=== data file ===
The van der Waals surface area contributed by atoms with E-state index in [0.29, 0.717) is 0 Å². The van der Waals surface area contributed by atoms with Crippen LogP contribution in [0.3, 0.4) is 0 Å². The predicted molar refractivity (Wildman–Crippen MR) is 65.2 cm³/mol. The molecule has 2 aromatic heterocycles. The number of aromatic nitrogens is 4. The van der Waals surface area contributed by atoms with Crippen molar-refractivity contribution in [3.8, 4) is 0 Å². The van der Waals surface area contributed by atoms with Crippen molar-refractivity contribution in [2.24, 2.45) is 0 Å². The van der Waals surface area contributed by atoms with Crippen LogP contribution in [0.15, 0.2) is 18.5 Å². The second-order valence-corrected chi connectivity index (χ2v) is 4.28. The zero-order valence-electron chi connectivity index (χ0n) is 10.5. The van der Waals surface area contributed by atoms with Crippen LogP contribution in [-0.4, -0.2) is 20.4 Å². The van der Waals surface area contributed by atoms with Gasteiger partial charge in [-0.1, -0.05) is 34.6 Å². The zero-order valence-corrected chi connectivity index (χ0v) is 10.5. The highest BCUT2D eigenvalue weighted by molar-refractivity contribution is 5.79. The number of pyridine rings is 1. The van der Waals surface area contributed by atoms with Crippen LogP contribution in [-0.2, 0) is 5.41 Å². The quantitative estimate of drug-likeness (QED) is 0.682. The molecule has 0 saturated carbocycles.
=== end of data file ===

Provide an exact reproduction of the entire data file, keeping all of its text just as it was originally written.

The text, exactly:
The van der Waals surface area contributed by atoms with E-state index in [0.29, 0.717) is 0 Å². The van der Waals surface area contributed by atoms with Crippen LogP contribution in [0.3, 0.4) is 0 Å². The predicted molar refractivity (Wildman–Crippen MR) is 65.2 cm³/mol. The molecule has 2 aromatic heterocycles. The number of aromatic nitrogens is 4. The van der Waals surface area contributed by atoms with Crippen molar-refractivity contribution in [3.8, 4) is 0 Å². The van der Waals surface area contributed by atoms with Crippen molar-refractivity contribution in [2.24, 2.45) is 0 Å². The van der Waals surface area contributed by atoms with Crippen LogP contribution in [0.15, 0.2) is 18.5 Å². The second-order valence-corrected chi connectivity index (χ2v) is 4.28. The zero-order valence-electron chi connectivity index (χ0n) is 10.5. The van der Waals surface area contributed by atoms with Crippen LogP contribution in [-0.4, -0.2) is 20.4 Å². The van der Waals surface area contributed by atoms with Gasteiger partial charge in [-0.1, -0.05) is 34.6 Å². The zero-order valence-corrected chi connectivity index (χ0v) is 10.5. The highest BCUT2D eigenvalue weighted by molar-refractivity contribution is 5.79. The number of pyridine rings is 1. The van der Waals surface area contributed by atoms with Crippen LogP contribution in [-0.2, 0) is 5.41 Å². The quantitative estimate of drug-likeness (QED) is 0.682. The molecule has 0 saturated carbocycles.